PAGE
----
Did you know that 95% of Americans don’t get enough Vitamin D from their diet?1 This is shocking because Vitamin D is one of the most important vitamins that we need every day. Read on for answers to your most common Vitamin D questions provided by Nature Made® expert Dr. Susan Hazels Mitmesser.
Question 1: What is Vitamin D?
Vitamin D is a fat-soluble vitamin that can be absorbed by the fats and oils in the body. The benefits of Vitamin D include supporting bone, teeth, muscle and immune health.†
Question 2: How Do You Get Vitamin D?
Vitamin D is unique from the other vitamins in that your body can make Vitamin D from the sun. However, if you’re going outside in hopes of getting this vitamin from the sun but you first put on sunblock to protect your skin…you’ll need to think of a better route. That’s because you need between 10-15 minutes a day of direct sun exposure without sunscreen to convert the sun’s rays into Vitamin D in the skin. Wearing sunscreen will limit that ability.
Question 3: Besides the Sun, What are Good Sources of Vitamin D?
Vitamin D can be obtained from food. Some good Vitamin D foods include egg yolks, fortified milk, fatty fish, and mushrooms. If you have a diet low in these foods, you may also consider a Vitamin D supplement.
Question 4: Should I Take Vitamin D2 or D3?
There are two different forms of Vitamin D: D2 and D3. The difference is that one is plant-derived (D2), and one is animal-derived (D3). What are the Vitamin D3 benefits? Well, we now know that Vitamin D3 does a better job of increasing Vitamin D levels throughout the body.2 So, if you’re in the vitamin aisle, you should look for a Vitamin D3 supplement, such as Nature Made® Vitamin D3 in either tablets, softgels, or tasty gummies.
Question 5: How Do I Know If I’m Getting Enough Vitamin D?
The amount of Vitamin D an individual may need is based on that person’s age, gender, and life stage. However, your healthcare provider can perform a simple test to check the Vitamin D levels present in your blood. It is estimated that 29% of American adults have a Vitamin D deficiency and about 40% have insufficient levels.3 The Endocrine Society recommends between 1,500 IU to 2,000 IU per day for most adults, although up to 10,000 IUs a day may be needed to correct a Vitamin D deficiency. †4
Question 6: Why is Vitamin D Exciting to Scientists Right Now?
From a research perspective, there are a lot of interesting things going on with Vitamin D. Partly why that research has increased is because scientists are finding there are a lot of Vitamin D receptors throughout the body. When scientists find out there are receptors that can bind to a compound like Vitamin D, they get excited to research it further and find out the role that nutrient has on the body.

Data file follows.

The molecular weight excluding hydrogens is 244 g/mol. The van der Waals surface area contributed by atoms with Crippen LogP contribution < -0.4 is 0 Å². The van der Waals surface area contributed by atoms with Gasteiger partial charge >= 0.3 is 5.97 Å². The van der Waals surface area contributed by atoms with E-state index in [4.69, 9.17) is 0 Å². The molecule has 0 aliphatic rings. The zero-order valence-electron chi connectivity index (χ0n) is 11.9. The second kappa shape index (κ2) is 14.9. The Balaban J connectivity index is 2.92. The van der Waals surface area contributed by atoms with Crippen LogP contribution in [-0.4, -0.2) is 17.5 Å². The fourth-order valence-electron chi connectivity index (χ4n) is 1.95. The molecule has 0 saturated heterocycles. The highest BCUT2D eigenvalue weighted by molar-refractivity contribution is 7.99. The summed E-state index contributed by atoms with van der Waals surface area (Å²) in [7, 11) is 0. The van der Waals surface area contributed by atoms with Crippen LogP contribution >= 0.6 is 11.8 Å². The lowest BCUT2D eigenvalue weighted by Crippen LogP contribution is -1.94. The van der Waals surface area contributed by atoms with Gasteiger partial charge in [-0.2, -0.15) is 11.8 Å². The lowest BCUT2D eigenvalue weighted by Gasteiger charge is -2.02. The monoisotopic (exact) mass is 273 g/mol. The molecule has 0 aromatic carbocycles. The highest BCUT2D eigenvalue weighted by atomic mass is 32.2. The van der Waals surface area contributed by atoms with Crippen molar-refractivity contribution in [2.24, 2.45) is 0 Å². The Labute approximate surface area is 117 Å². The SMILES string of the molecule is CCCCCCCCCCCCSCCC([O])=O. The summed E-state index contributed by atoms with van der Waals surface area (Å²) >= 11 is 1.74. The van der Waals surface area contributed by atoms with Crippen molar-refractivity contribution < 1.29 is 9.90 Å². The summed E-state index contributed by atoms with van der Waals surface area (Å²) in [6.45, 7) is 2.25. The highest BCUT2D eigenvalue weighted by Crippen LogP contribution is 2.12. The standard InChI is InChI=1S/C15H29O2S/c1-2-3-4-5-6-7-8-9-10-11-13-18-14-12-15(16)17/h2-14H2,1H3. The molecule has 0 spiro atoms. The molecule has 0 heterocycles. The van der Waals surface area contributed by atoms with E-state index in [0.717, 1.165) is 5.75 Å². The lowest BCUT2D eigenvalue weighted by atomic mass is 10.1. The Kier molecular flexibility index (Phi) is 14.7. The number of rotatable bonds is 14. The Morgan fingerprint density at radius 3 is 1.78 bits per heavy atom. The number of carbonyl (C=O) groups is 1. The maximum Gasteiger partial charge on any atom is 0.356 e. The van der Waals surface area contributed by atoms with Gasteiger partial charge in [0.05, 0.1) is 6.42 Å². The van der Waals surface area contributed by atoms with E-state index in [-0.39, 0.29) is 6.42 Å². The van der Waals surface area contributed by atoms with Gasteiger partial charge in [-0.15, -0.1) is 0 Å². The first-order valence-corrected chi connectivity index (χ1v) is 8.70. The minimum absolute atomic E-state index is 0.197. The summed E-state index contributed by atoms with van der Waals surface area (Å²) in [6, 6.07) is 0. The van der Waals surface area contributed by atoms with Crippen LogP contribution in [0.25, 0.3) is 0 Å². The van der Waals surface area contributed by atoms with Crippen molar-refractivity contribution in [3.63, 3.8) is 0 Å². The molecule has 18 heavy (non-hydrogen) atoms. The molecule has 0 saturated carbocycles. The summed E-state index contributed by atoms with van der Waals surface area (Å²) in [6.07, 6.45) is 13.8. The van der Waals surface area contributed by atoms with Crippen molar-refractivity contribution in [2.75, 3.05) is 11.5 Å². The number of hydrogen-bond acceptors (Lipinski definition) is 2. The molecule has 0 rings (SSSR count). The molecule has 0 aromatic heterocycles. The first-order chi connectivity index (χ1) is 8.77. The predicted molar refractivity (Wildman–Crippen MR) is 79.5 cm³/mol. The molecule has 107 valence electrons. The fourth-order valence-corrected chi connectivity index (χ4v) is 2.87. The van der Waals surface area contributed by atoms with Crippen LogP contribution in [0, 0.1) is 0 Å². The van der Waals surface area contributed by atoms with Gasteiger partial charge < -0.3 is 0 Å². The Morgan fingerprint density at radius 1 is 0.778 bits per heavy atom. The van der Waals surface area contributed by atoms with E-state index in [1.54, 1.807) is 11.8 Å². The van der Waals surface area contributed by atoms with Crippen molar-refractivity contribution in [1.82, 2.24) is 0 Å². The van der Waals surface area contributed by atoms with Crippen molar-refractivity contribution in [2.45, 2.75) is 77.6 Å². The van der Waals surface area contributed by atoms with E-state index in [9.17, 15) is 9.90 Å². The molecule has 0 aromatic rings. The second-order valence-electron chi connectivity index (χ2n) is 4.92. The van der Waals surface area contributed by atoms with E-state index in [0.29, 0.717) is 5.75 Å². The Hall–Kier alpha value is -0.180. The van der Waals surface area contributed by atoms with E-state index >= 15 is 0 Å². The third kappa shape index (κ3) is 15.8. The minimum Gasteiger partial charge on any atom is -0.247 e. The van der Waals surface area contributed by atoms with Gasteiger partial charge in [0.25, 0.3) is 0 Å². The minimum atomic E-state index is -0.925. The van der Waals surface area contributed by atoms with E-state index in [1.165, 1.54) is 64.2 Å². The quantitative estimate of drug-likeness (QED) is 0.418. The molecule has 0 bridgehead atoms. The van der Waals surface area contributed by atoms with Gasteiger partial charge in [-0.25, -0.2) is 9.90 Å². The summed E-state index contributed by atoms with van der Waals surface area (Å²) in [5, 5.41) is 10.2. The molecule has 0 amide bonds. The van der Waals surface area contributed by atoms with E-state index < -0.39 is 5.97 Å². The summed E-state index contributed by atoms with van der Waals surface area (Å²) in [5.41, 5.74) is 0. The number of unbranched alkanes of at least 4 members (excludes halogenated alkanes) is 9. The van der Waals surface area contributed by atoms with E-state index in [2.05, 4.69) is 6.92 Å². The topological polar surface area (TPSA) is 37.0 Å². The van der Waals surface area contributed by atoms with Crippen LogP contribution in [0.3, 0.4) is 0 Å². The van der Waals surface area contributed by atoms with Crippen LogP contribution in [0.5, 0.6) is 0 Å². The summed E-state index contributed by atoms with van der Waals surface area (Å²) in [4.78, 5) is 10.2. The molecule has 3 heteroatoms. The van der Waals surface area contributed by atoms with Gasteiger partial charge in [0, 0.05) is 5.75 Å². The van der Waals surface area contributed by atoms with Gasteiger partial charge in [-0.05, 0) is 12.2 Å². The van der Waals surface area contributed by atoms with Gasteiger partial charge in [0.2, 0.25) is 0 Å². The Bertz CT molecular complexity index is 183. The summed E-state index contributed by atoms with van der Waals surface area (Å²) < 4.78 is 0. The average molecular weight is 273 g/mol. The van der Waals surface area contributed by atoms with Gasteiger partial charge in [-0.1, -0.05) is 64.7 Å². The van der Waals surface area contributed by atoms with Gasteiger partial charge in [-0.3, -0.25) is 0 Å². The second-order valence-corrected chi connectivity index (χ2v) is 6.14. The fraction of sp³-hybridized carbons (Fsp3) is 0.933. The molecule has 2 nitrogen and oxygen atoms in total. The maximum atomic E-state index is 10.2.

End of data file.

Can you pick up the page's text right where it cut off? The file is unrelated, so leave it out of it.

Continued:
† These statements have not been evaluated by the Food and Drug Administration. These products are not intended to diagnose, treat, cure, or prevent any disease.
Reider CA, Chung RY, Devarshi PP, Grant RW, Hazels Mitmesser S. Inadequacy of Immune Health Nutrients: Intakes in US Adults, the 2005-2016 NHANES. Nutrients. 2020;12(6):1735. Published 2020 Jun 10. doi:10.3390/nu12061735.
Tripkovic L, Lambert H, Hart K, et al. Comparison of vitamin D2 and vitamin D3 supplementation in raising serum 25-hydroxyvitamin D status: a systematic review and meta-analysis. Am J Clin Nutr 2012;95:1357-1364.
Liu X, Baylin A, Levy PD. Vitamin D deficiency and insufficiency among US adults: prevalence, predictors and clinical implications. Br J Nutr. 2018;119(8):928-936. doi:10.1017/S0007114518000491.
Dr. Mitmesser provides scientific leadership at Pharmavite to advance innovation and new product development strategies, and to ensure the scientific integrity of all products made under its brand portfolio. She has a passion for nutrition and wellness and leverages her ability to communicate scientific findings to consumers and the marketplace.
She brings extensive experience in research and nutritional biochemistry across various industries and sectors, including food, dietary supplements, academia and clinical settings. She serves on the Editorial Board of four peer-reviewed journals: Advance Journal of Food Science and Technology, Journal of Pediatric Intensive Care, World Journal of Clinical Pediatrics, and Journal of the International Society of Sports Nutrition. In addition, she has published in many peer-reviewed journals and is a contributing author for book chapters relating to nutrition in adult and pediatric populations.
Dr. Mitmesser is an active member of the American Society of Nutrition, the American Association for the Advancement of Science, and the New York Academy of Sciences. She also serves on the Senior Scientific Advisory Council for the Council for Responsible Nutrition.
Currently, Dr. Mitmesser is an adjunct professor in the Department of Nutrition Sciences at the University of Connecticut and in the Gerald J. and Dorothy R. Friedman School of Nutrition Science and Policy at Tufts University. She holds a PhD in Nutritional Biochemistry from the University of Nebraska and a Master’s degree from the University of Nebraska Medical Center.
Amy has an MFA in Creative Writing from Antioch University in Los Angeles and is a credentialed English teacher, though she left the classroom to write full time. She especially enjoys creating educational content about health, wellness, and nutrition. Her happy place is in the kitchen, and when not writing, you can find her trying out “kid-friendly recipes” and “healthy desserts for chocolate lovers” from her Pinterest board.